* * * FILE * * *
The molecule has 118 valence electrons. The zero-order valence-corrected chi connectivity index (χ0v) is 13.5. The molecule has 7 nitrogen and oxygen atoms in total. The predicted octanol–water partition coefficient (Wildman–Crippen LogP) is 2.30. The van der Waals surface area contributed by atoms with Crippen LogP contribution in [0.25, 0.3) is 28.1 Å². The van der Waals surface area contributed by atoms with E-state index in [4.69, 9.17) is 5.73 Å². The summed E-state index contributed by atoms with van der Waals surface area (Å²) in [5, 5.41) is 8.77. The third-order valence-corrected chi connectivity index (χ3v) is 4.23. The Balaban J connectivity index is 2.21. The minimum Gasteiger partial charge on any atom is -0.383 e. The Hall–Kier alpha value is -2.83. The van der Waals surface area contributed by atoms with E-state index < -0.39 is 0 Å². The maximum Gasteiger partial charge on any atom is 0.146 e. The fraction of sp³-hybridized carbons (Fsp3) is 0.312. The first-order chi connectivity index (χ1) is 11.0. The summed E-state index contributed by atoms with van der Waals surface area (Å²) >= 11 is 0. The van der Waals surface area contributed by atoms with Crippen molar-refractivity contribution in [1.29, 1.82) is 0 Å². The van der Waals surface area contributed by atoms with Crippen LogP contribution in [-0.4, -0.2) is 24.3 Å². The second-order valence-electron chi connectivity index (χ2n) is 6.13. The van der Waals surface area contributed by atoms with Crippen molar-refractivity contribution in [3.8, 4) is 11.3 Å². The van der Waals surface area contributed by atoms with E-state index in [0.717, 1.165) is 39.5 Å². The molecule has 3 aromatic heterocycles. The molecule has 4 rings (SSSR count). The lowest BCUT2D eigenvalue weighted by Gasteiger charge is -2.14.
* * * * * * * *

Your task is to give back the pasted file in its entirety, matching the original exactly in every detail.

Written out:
The molecule has 118 valence electrons. The zero-order valence-corrected chi connectivity index (χ0v) is 13.5. The molecule has 7 nitrogen and oxygen atoms in total. The predicted octanol–water partition coefficient (Wildman–Crippen LogP) is 2.30. The van der Waals surface area contributed by atoms with Crippen LogP contribution in [0.25, 0.3) is 28.1 Å². The van der Waals surface area contributed by atoms with E-state index in [4.69, 9.17) is 5.73 Å². The summed E-state index contributed by atoms with van der Waals surface area (Å²) in [5, 5.41) is 8.77. The third-order valence-corrected chi connectivity index (χ3v) is 4.23. The Balaban J connectivity index is 2.21. The minimum Gasteiger partial charge on any atom is -0.383 e. The Hall–Kier alpha value is -2.83. The van der Waals surface area contributed by atoms with E-state index < -0.39 is 0 Å². The maximum Gasteiger partial charge on any atom is 0.146 e. The fraction of sp³-hybridized carbons (Fsp3) is 0.312. The first-order chi connectivity index (χ1) is 11.0. The summed E-state index contributed by atoms with van der Waals surface area (Å²) >= 11 is 0. The van der Waals surface area contributed by atoms with Crippen molar-refractivity contribution in [1.29, 1.82) is 0 Å². The van der Waals surface area contributed by atoms with Crippen LogP contribution in [-0.4, -0.2) is 24.3 Å². The second-order valence-electron chi connectivity index (χ2n) is 6.13. The van der Waals surface area contributed by atoms with Crippen molar-refractivity contribution in [3.8, 4) is 11.3 Å². The van der Waals surface area contributed by atoms with E-state index in [0.717, 1.165) is 39.5 Å². The molecule has 3 aromatic heterocycles. The molecule has 4 rings (SSSR count). The lowest BCUT2D eigenvalue weighted by Gasteiger charge is -2.14.